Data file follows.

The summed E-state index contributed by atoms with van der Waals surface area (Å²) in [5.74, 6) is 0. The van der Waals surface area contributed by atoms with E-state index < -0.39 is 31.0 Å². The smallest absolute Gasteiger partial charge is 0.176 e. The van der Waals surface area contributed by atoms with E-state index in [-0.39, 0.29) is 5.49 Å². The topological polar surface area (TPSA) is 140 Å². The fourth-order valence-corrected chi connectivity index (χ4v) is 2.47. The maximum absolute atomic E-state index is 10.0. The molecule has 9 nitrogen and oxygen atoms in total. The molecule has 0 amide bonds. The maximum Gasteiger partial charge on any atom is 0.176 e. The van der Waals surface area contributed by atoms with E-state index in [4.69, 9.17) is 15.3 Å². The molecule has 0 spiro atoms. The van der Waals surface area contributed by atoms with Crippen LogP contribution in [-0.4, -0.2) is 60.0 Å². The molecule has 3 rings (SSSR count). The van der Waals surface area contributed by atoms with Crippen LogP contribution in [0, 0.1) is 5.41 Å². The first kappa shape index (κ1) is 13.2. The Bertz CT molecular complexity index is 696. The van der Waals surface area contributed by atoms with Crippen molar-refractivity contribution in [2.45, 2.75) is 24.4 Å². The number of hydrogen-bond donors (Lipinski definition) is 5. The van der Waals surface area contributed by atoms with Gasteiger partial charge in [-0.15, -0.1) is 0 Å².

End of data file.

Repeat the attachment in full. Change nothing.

The summed E-state index contributed by atoms with van der Waals surface area (Å²) in [5.74, 6) is 0. The van der Waals surface area contributed by atoms with E-state index < -0.39 is 31.0 Å². The smallest absolute Gasteiger partial charge is 0.176 e. The van der Waals surface area contributed by atoms with E-state index in [-0.39, 0.29) is 5.49 Å². The topological polar surface area (TPSA) is 140 Å². The fourth-order valence-corrected chi connectivity index (χ4v) is 2.47. The maximum absolute atomic E-state index is 10.0. The molecule has 9 nitrogen and oxygen atoms in total. The molecule has 0 amide bonds. The maximum Gasteiger partial charge on any atom is 0.176 e. The van der Waals surface area contributed by atoms with E-state index in [4.69, 9.17) is 15.3 Å². The molecule has 0 spiro atoms. The van der Waals surface area contributed by atoms with Crippen LogP contribution in [-0.4, -0.2) is 60.0 Å². The molecule has 3 rings (SSSR count). The van der Waals surface area contributed by atoms with Crippen LogP contribution in [0, 0.1) is 5.41 Å². The first kappa shape index (κ1) is 13.2. The Bertz CT molecular complexity index is 696. The van der Waals surface area contributed by atoms with Crippen molar-refractivity contribution in [2.45, 2.75) is 24.4 Å². The number of hydrogen-bond donors (Lipinski definition) is 5. The van der Waals surface area contributed by atoms with Gasteiger partial charge in [-0.15, -0.1) is 0 Å².